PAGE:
Damas trials RFID in UAE jewellery stores

Damas is trialing radio frequency identification (RFID) technology in its stores in the UAE, prior to a global rollout. The jeweller is using RFID tags to cut inventory costs and make it easier to guard against theft.

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By  Diana Milne Published  October 23, 2005

Damas is trialing radio frequency identification (RFID) technology in its stores in the UAE, prior to a global rollout. The jeweller is using RFID tags to cut inventory costs and make it easier to guard against theft. Dubai-based company The Jewellery Store (TJS), which was set up this year by Damas and three other firms, has created the tags. Each tag contains a unique identification number which, when scanned by a reader, is transmitted to an inventory database which runs on a standard PC in the store. The database contains detailed information on each piece of jewellery and by passing the reader over any number of items a stock check is carried out in minutes. The RFID tags are being initially deployed in Damas stores in Dubai and Sharjah before the technology is rolled out to all the Damas stores worldwide. Dinesh Dhanak, group general manager at Damas LLC said the tags will revolutionise the way stock checks are carried out by the company. “This new technology means that we can count the jewellery twice a day if we want to and it does not have to be handled,” he said. Without the technology a full stock count requires a store to be closed for half a day, with consequent loss of business, plus the additional costs of paying back office staff to do the counting, he explained. The tags also take a lot of the guess work out of replenishing stock levels, Dhanak added. “Because it gives you quick access to a detailed inventory with information about which items are selling best you can see easily which stock needs to be replenished,” he said. Detecting and eradicating theft — by customers and staff — is also a major motivation behind Damas’s adoption of RFID technology. “Because jewellers only carry out a count around once a month it means that if they are say 100 grammes short — it is far harder to trace what has gone missing and how,” said Dhanak. “This will become much easier if a stock check can be carried out once a day,” he added. Furthermore the tags are tamper evident, as Gabriel Nasser, IT director at TJS explained. “The tampering with jewellery items is a big problem in Dubai but the RFID tags can help to overcome this,” he said. A wire is attached to each tag which acts as a connector to close the circuit, once the wire has been removed or the tag tampered with it no longer works. ”So, if somebody tries to remove a tag from a cheaper product then attach it to a more expensive product we will see it has been tampered with,” Nasser said. RFID is one of this year’s hot technologies, with vendors including Marks & Spencer and Wal-Mart deploying it globally. However, few companies in this region have gone public with plans to use it. Nasser said the company was seeing “overwhelming” interest in the jewellery tags, with enquiries from customers in other GCC countries and in Europe. Part of the tags unique appeal is that whereas other RFID products are sensitive to metal, TJS’ technology has overcome this problem, Nasser said.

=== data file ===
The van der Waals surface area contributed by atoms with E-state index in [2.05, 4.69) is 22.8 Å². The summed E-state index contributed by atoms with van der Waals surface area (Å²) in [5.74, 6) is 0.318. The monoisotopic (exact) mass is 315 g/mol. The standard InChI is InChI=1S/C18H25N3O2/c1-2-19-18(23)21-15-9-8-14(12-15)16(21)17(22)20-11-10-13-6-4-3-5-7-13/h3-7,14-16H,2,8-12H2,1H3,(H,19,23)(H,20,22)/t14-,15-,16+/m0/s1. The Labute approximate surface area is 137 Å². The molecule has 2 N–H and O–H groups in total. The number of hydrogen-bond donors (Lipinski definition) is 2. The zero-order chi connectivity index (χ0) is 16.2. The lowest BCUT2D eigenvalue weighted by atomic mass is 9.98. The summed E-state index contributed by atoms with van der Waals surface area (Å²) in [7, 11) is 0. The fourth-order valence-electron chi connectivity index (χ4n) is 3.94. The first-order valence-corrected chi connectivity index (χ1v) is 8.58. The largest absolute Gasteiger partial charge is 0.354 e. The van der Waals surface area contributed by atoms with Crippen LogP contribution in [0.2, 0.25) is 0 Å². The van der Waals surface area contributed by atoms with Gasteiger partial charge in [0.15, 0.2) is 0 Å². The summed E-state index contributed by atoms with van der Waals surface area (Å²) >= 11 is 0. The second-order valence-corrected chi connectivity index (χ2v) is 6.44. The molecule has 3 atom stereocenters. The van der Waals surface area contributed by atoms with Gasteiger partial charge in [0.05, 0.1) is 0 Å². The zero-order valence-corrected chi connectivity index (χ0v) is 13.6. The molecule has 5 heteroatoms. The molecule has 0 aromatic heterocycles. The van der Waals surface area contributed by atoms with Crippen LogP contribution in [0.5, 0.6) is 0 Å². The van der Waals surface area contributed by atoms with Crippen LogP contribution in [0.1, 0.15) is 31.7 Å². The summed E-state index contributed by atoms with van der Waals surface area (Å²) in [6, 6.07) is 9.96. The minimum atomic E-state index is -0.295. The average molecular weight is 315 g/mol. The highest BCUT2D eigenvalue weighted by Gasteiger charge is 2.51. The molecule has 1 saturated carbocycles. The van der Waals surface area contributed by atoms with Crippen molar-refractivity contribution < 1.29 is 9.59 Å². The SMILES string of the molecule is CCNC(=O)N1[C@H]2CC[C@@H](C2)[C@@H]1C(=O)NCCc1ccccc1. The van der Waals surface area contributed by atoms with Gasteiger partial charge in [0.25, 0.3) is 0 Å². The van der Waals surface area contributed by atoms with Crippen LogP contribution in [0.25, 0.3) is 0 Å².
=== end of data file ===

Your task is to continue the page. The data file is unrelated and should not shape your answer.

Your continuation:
2550 days ago
Jerald

Can you please let me know the vendor who provides solution for RFID?

Thanks

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